Saturday, March 14, 2009

Why Johnny Can't Preach (2)

My favorite chapter in T. David Gordon’s Why Johnny Can’t Preach is Chapter 4: "A Few Thoughts About Content." After wrestling with the nature of preaching for 25 years, Gordon has concluded that the content of Christian preaching should be the person, character, and work of Christ. Kind of makes sense. Of course, preaching will included moral exhortation, but it is never appropriate, says Gordon, “for one word of moral counsel ever to proceed from a Christian pulpit that is not clearly, in its context, redemptive. That is, even when the faithful exposition of particular texts require some explanation of aspects of our behavior, it is always to be done in a manner that the hearer perceives such commended behavior to be itself a matter of being rescued from the power of sin through the grace of Christ” (70-71). So much for all our “relevant” messages helping us live more fulfilled lives. So much for emergent kingdom rhetoric that fails to mention the mercy of the King. So much for more than a few of my sermons over the years.

Gordon sees four alternatives to this type of gospel preaching: Moralism, How-To, Introspection, and Social Gospel/Culture War. That is, instead of preaching Christ crucified and the grace of God, we end up preaching “be better” or “here are three steps to being better” or “are you really a Christian?” or “we need to do more to fight the bad guys out there.” It’s not that we can’t do any of this as preachers--Gordon says there is a place for three of the four (everything but the how-to)--but “the pulpit is almost never the place to do this” (91). What must predominate in our preaching is the person, character, and work of Christ. And everything else should manifestly flow from these things. Don't leave the congregation wondering where grace come in to play. Don't make them assume you are rooting this application in the person and work of Christ. Connect the glorious dots for them.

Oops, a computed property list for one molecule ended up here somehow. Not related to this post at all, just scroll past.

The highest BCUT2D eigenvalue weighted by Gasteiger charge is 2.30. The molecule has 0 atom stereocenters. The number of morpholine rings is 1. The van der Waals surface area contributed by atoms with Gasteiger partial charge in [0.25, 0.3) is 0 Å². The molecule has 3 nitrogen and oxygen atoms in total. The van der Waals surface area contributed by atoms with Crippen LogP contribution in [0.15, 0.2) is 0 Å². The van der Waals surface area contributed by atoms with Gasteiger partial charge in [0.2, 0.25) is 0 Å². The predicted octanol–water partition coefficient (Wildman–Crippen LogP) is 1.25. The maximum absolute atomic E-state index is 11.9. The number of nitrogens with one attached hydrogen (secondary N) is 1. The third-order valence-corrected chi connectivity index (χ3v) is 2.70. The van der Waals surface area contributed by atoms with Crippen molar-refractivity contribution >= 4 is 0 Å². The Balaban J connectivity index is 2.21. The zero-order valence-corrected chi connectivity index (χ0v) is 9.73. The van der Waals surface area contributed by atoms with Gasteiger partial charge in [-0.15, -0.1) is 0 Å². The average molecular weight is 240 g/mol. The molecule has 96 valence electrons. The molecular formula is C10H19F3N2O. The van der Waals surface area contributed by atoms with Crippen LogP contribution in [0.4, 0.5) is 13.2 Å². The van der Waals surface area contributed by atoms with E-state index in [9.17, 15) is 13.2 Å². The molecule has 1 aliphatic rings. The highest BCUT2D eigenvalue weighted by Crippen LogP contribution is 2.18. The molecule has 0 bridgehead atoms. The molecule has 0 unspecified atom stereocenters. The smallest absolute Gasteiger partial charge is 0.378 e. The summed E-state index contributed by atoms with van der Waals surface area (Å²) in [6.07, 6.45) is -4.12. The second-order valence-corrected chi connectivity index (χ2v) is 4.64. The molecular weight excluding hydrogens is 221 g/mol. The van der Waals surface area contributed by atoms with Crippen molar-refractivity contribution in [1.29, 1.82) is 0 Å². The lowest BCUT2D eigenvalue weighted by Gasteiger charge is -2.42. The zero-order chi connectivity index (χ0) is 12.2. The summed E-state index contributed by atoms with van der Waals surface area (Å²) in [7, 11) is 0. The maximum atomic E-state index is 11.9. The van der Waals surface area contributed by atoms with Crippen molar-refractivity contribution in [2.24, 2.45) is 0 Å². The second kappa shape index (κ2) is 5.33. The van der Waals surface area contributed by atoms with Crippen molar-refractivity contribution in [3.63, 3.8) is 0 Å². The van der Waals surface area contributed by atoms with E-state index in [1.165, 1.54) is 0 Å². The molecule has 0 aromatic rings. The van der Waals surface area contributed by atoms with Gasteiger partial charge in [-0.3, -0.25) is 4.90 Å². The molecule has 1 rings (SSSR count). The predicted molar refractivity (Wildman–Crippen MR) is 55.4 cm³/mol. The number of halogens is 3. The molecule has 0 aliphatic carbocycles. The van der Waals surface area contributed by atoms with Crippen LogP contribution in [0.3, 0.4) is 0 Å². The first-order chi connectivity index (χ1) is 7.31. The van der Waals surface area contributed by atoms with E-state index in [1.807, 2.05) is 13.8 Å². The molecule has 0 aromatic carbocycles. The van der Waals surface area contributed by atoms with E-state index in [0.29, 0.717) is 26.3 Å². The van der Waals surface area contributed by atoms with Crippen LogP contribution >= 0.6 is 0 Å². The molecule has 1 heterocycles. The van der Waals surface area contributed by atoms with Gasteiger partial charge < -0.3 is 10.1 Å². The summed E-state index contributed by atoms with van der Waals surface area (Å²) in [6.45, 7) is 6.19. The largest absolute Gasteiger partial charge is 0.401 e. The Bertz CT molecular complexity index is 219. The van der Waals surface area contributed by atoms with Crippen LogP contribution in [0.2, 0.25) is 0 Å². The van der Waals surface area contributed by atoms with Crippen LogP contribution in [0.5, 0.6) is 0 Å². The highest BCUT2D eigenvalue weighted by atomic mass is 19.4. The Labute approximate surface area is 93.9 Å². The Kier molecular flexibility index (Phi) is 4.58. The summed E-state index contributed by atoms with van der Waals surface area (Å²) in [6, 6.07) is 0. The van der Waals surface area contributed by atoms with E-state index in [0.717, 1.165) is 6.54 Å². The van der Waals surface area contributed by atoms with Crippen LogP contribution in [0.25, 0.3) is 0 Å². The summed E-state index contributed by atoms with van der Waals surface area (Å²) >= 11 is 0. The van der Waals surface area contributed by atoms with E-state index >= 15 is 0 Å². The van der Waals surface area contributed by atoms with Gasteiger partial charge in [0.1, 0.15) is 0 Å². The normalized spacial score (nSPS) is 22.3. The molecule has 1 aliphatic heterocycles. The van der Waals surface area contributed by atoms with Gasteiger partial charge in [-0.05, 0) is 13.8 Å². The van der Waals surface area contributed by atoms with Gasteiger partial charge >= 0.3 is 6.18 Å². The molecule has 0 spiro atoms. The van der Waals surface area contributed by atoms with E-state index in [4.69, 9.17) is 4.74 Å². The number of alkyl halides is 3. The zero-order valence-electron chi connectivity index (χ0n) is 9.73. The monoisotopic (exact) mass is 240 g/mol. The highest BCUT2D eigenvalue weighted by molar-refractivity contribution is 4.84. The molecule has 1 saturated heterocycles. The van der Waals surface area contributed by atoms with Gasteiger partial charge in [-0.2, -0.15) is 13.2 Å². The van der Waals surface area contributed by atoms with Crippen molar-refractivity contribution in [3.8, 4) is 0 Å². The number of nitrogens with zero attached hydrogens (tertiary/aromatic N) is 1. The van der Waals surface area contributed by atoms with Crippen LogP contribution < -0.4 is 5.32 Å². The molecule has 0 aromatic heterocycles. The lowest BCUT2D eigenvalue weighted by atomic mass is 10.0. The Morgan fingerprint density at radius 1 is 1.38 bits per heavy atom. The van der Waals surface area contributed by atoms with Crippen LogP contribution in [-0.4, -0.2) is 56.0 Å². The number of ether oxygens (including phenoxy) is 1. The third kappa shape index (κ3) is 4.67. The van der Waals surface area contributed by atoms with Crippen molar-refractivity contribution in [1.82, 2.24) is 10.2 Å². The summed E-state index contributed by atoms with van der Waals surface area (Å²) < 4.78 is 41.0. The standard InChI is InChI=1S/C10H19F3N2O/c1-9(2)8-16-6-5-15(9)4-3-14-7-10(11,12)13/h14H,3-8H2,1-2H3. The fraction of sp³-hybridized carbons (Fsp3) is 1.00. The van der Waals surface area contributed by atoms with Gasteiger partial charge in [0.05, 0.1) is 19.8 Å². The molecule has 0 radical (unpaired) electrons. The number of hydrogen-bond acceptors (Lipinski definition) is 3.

Gordon concludes his much-needed rant with some practical advice on how to teach Johnny to preach.

1. Arrange for an annual review. Most pastors don’t know how bad they preach because they’ve never asked anyone and no one has felt bold enough to tell him the truth.

2. Cultivate the sensibility of reading texts closely. Read literature. Try poetry. Read things that are written well and demand careful thought.

3. Cultivate the sensibility of composed communication. Write letters out by hand. Write out your prayers. And I would add, if you blog, don't settle for sloppy or merely serviceable prose. Try to write well, rather than just writing.

Despite the passion of his lamentation, Gordon asserts time after time that all is not lost. Johnny can learn to preach. But he needs to cultivate the sensibilities to do it. And the congregation needs to give him enough time, or make him take enough time, to craft a sermon that actually deserves to be preached.

The rebuke for us preachers is a good jab, because there’s hope in the rebuke. We don’t need to give up on preaching, or ourselves. We simply need God's grace to work harder at preaching better and extra grace to live slower, more reflective lives. God will honor his Word when it is thoughtfully, carefully, and humbly delivered. We can trust the Word to do the work. “My challenge to the comtemporaneists and emergents”, says Gordon, “is this: Show me a church where the preaching is good, and yet the church is still moribund. I’ve never seen such a church. The moribund churches I’ve seen have been malpreached to death” (33).

Alright men–time to preach them back to life. Heaven help us.


Achilles said...

Concerning such posts, how about we put our voices/fingers where our mouths are...

Have you considered setting-up or contributing to a new blog that consists of a series of open 'letters' written by preachers/pastors to each other and their flocks... where every word is measured and every thought is considered; where the 'loftiness' of the register is only bettered by the 'highness' of the content; where good literature and good theology and good christian attitude are all being modelled concurrently...?

It's a thought. I for one would be prepared to invest in such a project. It's all very well each one of us having their own blog and writing 'thoughts' but in order for what you describe to happen, it must be a discipline that is activiely pursued, cultivated and practised - not merely mentioned in a couple of blog posts.

(...a couple of blog posts, it must be said, that have fiercely convicted and inspired).

Achilles said...